This book is really Zahrah’s journey, she starts out timid and scared.  For the most part, she acts very mature for her age.  She does not respond to the bullies at school, taking the attitude “silence is the best answer to a fool” and “the less I talked about it, the less of a role she played in my life”.  She is very cautious when she first learns she can levitate, and even when she knows she can fly, she is too scared to try.  Her journey begins when she goes into the dark market to find oil for her hair and for the first time meets another dada.  Her only friend, Dari, is the one encouraging Zahrah to be more adventurous.  It’s his need that drives her to push past her comfort zone, go into the dangerous jungle, find the elusive egg that will save his life.  By simply surviving she realizes that she is stronger than she thought.  She learns she can survive, that she can face danger and that she can trust her instincts.

After reading this book, I am now ready for the adventures of Dari and Zahrah.  There personalities, hers cautious and his adventurous, should make things interesting for their future endeavors.

Character Score 4/5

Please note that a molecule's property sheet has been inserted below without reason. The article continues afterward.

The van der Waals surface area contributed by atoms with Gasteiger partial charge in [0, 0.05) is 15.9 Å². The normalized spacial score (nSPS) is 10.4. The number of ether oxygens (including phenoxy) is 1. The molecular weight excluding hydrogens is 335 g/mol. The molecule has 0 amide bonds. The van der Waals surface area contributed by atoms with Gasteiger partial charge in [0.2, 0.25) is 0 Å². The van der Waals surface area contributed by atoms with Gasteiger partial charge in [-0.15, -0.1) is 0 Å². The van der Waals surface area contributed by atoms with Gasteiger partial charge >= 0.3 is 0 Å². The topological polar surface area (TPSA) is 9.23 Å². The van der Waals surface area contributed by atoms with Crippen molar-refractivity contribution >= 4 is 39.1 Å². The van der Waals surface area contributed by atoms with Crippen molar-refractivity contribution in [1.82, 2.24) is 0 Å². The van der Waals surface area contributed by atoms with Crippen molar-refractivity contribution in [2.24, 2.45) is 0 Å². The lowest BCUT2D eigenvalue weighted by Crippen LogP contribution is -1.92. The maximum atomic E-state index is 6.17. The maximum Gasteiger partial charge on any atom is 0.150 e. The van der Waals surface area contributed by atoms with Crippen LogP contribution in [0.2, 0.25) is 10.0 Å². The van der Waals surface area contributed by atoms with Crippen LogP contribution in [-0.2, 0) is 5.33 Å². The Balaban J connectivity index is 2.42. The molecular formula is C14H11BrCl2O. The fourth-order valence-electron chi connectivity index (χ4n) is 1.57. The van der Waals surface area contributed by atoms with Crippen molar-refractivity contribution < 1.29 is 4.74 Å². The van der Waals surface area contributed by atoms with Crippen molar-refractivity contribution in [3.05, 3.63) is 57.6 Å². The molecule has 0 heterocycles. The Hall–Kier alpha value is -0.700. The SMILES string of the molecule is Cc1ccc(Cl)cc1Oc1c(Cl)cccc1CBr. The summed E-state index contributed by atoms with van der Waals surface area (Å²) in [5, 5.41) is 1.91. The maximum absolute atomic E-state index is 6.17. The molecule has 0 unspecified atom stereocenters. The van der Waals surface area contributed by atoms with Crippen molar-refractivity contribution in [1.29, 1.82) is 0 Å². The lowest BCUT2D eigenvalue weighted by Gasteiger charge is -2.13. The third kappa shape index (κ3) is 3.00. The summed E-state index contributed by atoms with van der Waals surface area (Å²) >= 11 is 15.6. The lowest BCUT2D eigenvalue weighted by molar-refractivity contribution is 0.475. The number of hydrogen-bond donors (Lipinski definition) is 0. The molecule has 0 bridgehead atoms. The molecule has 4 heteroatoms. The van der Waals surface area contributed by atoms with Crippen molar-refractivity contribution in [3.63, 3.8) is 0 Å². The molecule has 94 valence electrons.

Bigger Meaning?

As a mother, this book was filled with a lot of little life lessons that I’d like to teach my daughter-

1- “It’s a general fear of the unknown that plagues the entire society”  The world is small, and there is so much we don’t know.  We should not let the fear of the unknown stop us from exploring- with an open but cautious mind.

2- “There’s nothing wrong with being differnt”  It’s OK to be different, and we should not judge others who are different.

3- “It’s OK to care about what other people think, but you should give a little more weight to what you, yourself, think”.  This is one of my favorite lines in this book.  It is cliche to say we shouldn’t care what other people think, and I love this concept of respecting yourself.